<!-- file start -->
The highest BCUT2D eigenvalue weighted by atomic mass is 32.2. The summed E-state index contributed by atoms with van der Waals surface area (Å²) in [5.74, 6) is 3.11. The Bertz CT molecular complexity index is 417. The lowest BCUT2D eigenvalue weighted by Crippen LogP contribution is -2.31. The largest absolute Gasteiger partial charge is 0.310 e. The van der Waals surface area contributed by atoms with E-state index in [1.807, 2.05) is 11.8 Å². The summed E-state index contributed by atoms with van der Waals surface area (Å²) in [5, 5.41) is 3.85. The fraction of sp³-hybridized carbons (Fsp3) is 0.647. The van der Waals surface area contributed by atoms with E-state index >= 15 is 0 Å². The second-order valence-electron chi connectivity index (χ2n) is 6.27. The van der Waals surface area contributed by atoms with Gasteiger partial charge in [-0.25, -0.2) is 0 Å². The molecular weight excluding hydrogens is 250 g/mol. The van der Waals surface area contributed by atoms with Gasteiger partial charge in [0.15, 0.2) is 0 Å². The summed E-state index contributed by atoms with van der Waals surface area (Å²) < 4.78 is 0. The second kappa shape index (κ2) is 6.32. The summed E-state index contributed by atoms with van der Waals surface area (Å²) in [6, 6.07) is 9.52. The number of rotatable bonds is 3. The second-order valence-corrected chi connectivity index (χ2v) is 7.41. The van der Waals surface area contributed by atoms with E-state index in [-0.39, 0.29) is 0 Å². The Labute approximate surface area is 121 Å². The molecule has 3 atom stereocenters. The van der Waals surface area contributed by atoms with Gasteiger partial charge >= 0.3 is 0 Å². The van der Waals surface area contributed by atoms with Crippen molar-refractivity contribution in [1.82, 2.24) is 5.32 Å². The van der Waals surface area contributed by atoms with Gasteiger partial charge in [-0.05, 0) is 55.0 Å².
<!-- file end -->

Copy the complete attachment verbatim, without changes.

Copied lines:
The highest BCUT2D eigenvalue weighted by atomic mass is 32.2. The summed E-state index contributed by atoms with van der Waals surface area (Å²) in [5.74, 6) is 3.11. The Bertz CT molecular complexity index is 417. The lowest BCUT2D eigenvalue weighted by Crippen LogP contribution is -2.31. The largest absolute Gasteiger partial charge is 0.310 e. The van der Waals surface area contributed by atoms with E-state index in [1.807, 2.05) is 11.8 Å². The summed E-state index contributed by atoms with van der Waals surface area (Å²) in [5, 5.41) is 3.85. The fraction of sp³-hybridized carbons (Fsp3) is 0.647. The van der Waals surface area contributed by atoms with E-state index >= 15 is 0 Å². The second-order valence-electron chi connectivity index (χ2n) is 6.27. The van der Waals surface area contributed by atoms with Gasteiger partial charge in [-0.25, -0.2) is 0 Å². The molecular weight excluding hydrogens is 250 g/mol. The van der Waals surface area contributed by atoms with Gasteiger partial charge in [0.15, 0.2) is 0 Å². The summed E-state index contributed by atoms with van der Waals surface area (Å²) < 4.78 is 0. The second kappa shape index (κ2) is 6.32. The summed E-state index contributed by atoms with van der Waals surface area (Å²) in [6, 6.07) is 9.52. The number of rotatable bonds is 3. The second-order valence-corrected chi connectivity index (χ2v) is 7.41. The van der Waals surface area contributed by atoms with E-state index in [-0.39, 0.29) is 0 Å². The Labute approximate surface area is 121 Å². The molecule has 3 atom stereocenters. The van der Waals surface area contributed by atoms with Gasteiger partial charge >= 0.3 is 0 Å². The van der Waals surface area contributed by atoms with Crippen molar-refractivity contribution in [1.82, 2.24) is 5.32 Å². The van der Waals surface area contributed by atoms with Gasteiger partial charge in [-0.05, 0) is 55.0 Å².